In the aftermath of the Parkland, Florida, high school shooting on Valentine’s Day 2018, many Americans hoped that, finally, something would be done to address the problem of gun violence in the nation’s schools.
Despite the outpouring of grief and calls for action that followed the shooting at Marjory Stoneman Douglas High School, school shootings continue to occur with alarming frequency. While progress has been made in some areas, such as increased funding for school security and mental health resources, there is still much work to be done to ensure the safety and well-being of students and educators in schools across the country.
On Jan. 6, 2023, in Newport News, Virginia, a 6-year-old student is alleged to have intentionally shot his teacher. He is among the youngest school shooting perpetrators dating back to 1970.
And as criminologists who track any time a gun is fired at a K-12 school, including deliberate attacks, suicides, accidental shootings, gang-related violence and shootings at after-hours school events, we know this case is only the tip of the iceberg.
School shootings got more common, not rarer, after Parkland
Since Parkland, there have been over 900 shootings in K-12 school settings according to our data. Thirty-two were indiscriminate attacks apparently driven by the intent to kill as many people as possible, including mass casualty events at Robb Elementary School in Uvalde, Texas, in May 2022 and at Oxford High School, in Oxford, Michigan, in November 2021.
School gun violence takes many forms. In January 2023, five students were wounded during shootings at high school basketball games in five different states. These shootings at school games are a “quiet phenomenon” that gets little national attention. Based on our data on more than 260 shootings at sports events, most schools do not have a plan for them, such as what an announcer should say or how people can evacuate.
Another emerging challenge for school leaders is the 264 fights in five years that escalated into shootings. Unlike any planned attacks, these cases were simple disputes that turned deadly because students were armed at school.
There were a record 302 shootings on school property in 2022. In April, one month before Uvalde, a sniper fired hundreds of shots during dismissal at the Edmund Burke School in Washington, D.C. Then, in October, at Central Visual Performing Arts High School in south St. Louis, a 19-year-old armed with a semi-automatic rifle and hundreds of rounds of ammunition shot and killed a teacher and a 15-year-old student, and injured seven other people.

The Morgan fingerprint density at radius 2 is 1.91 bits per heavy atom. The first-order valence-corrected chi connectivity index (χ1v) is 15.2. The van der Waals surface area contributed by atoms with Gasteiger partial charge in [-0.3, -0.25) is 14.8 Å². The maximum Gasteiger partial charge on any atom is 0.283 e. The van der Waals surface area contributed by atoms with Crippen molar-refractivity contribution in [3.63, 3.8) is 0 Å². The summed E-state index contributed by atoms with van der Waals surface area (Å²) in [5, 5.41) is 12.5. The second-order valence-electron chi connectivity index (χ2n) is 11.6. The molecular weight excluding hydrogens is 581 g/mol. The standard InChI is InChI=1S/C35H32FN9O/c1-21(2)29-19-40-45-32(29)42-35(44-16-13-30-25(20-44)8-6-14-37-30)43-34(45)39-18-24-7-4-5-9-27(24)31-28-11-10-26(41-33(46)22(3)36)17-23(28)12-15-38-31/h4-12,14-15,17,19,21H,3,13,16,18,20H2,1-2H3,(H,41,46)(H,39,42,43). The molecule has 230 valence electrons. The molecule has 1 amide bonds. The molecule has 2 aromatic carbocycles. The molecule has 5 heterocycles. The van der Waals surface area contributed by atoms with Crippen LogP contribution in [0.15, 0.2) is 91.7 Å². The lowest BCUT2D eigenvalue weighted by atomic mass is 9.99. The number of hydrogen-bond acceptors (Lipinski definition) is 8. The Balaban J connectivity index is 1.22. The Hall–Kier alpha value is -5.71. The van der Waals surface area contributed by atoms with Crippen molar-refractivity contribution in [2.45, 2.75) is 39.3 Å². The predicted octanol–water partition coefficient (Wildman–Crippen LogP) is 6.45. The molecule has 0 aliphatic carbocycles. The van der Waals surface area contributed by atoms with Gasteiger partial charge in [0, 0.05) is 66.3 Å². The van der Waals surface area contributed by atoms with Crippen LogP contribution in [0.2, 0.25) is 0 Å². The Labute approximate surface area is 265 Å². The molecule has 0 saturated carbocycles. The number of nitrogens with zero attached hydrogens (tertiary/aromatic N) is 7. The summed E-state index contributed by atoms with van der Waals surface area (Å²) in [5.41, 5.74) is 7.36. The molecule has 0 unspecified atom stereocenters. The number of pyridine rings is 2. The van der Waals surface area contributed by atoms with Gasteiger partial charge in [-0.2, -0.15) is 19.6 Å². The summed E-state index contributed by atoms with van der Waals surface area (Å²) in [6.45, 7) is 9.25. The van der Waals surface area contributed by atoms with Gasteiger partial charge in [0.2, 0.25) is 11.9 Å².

Among the 250 shootings at schools in 2021, a 12-year-old girl, who wrote plans to target scores of her Rigby, Idaho, middle school classmates, wounded three students before a heroic teacher disarmed her in the hallway.
Owing to the pandemic and widespread school closures, in 2020 there were no planned attacks at schools for the first time since 1981. But in 2019, a student shot five classmates, killing two, before dying by suicide during between classes at Saugus High in Santa Clarita, California. And two students committed a coordinated attack that killed one student and injured eight others at the STEM School in Highland Ranch, Colorado.
In total, since Parkland, 198 people have been killed, including 84 students, teachers and school staff, and another 637 people wounded in school shootings.
Equipment is not prevention
Since Parkland, school safety has been a priority for parents and policymakers, but efforts to physically fortify schools to keep intruders at bay often are detached from the reality that most school shooters are current or former students of the schools they target.